Fast food franchisees collected more than $1 billion in federal PPP aid earmarked for small businesses, analysis finds

A Pizza Hut location, which is owned by Yum Brands Inc, is pictured ahead of their company results in Pasadena, California, U.S., July 11, 2016. Mario Anzuoni/Reuters
  • The federal PPP program gave loans to small businesses to keep employees on payrolls.
  • The maximum loan was $US10 million, and loans could be forgiven under certain circumstances.
  • Franchisees who owned multiple locations of fast-food chains received $US1 billion in aid, the Counter reported.
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Fast-food franchisees amassed more than $US1 billion in federal aid through the Paycheck Protection Program (PPP), The Counter reported.

The PPP was created in the spring to help small businesses continue to pay employees as the COVID-19 pandemic led to widespread layoffs, with loans that could be forgiven under certain circumstances. The Counter’s analysis of loans over $US3 million found that the largest loans to fast food and fast-casual restaurants went to companies that owned multiple franchises.

A Taco Bell franchisee in Minnesota, a Wendy’s franchisee in Texas, and a McDonald’s franchisee in Florida were all recipients of the maximum $US10 million in aid, The Counter found. Not all franchisees are exactly small businesses, either. One PPP recipient was a group that owned more than 200 Pizza Hut locations across California.

Read more: ‘The ketchup has hit the fan’: McDonald’s makes changes to shift costs to franchisees, reigniting an internal battle at the fast-food giant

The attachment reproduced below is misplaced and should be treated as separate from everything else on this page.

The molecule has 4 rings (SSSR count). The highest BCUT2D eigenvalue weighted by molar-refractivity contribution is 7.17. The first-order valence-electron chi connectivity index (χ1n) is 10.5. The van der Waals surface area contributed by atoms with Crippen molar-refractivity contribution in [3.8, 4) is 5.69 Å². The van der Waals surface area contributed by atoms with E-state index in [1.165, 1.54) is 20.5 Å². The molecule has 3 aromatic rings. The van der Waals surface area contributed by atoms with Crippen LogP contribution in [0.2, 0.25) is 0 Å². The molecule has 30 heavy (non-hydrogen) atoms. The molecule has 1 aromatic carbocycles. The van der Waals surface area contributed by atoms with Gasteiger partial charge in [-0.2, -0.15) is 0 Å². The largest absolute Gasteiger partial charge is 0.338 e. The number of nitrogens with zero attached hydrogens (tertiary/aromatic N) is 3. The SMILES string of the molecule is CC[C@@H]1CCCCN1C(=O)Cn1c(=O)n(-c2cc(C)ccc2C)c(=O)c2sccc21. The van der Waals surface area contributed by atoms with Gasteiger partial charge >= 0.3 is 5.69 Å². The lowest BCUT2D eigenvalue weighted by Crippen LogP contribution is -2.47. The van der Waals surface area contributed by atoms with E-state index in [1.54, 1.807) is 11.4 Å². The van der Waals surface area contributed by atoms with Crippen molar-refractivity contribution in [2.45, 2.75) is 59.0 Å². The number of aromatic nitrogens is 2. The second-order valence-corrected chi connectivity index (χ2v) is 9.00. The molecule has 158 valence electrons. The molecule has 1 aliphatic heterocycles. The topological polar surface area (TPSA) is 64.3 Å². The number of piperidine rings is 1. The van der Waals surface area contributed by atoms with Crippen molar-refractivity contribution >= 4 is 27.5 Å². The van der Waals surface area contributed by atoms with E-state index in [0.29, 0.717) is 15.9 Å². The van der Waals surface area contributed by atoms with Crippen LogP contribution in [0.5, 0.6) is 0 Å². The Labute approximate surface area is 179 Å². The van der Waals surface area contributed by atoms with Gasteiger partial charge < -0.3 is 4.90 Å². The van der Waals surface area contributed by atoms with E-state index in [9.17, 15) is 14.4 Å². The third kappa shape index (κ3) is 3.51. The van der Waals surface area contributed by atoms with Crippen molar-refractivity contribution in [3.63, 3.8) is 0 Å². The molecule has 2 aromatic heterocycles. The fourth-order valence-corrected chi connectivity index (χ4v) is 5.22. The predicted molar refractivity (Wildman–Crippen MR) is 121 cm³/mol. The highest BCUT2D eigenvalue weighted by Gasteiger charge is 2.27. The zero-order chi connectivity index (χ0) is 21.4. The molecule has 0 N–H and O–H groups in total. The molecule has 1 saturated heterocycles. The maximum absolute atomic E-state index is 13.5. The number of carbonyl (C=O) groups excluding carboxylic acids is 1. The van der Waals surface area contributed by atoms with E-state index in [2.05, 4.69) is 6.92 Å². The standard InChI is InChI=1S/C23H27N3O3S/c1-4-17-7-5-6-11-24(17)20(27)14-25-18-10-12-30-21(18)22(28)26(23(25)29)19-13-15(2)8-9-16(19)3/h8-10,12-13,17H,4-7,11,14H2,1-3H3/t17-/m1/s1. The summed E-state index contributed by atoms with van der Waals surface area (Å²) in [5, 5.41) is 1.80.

Over half of the $US552 billion in PPP funds went to just 5% of recipients, the Treasury Department found, and $US30 billion of the funding went to restaurants. Chain restaurants became eligible for PPP loans through a loophole lobbied for by the National Restaurant Association: they were eligible as long as fewer than 500 people were employed at any one location.

“As small business owners, the nearly 2,000 independent franchisees who own and operate McDonald’s restaurants across the country have been proud to continue to serve communities, first responders, and frontline workers while providing meaningful employment to more than 800,000 individuals during this incredibly challenging time,” McDonald’s USA told Business Insider in an emailed statement. “As the law intended, independent small business owner franchisees were able to use PPP loans to support payroll for the continued employment of their local employees and minimise economic impact to the communities that have always been there for them,”

Wendy’s, Taco Bell, and Pizza Hut did not immediately respond to a request for comment.

Some fast-food or fast-casual chains opted to give back loans after public outcry, including Shake Shack, Potbelly, and Sweetgreen which all paid back PPP loans they were given.

Fast-food chains were only one of the controversial recipients of PPP loans. Business Insider found several other beneficiaries that raised some eyebrows, including Burning Man, the Ayn Rand Institute, and the national Girl Scouts of America.

Read The Counter’s full report here>>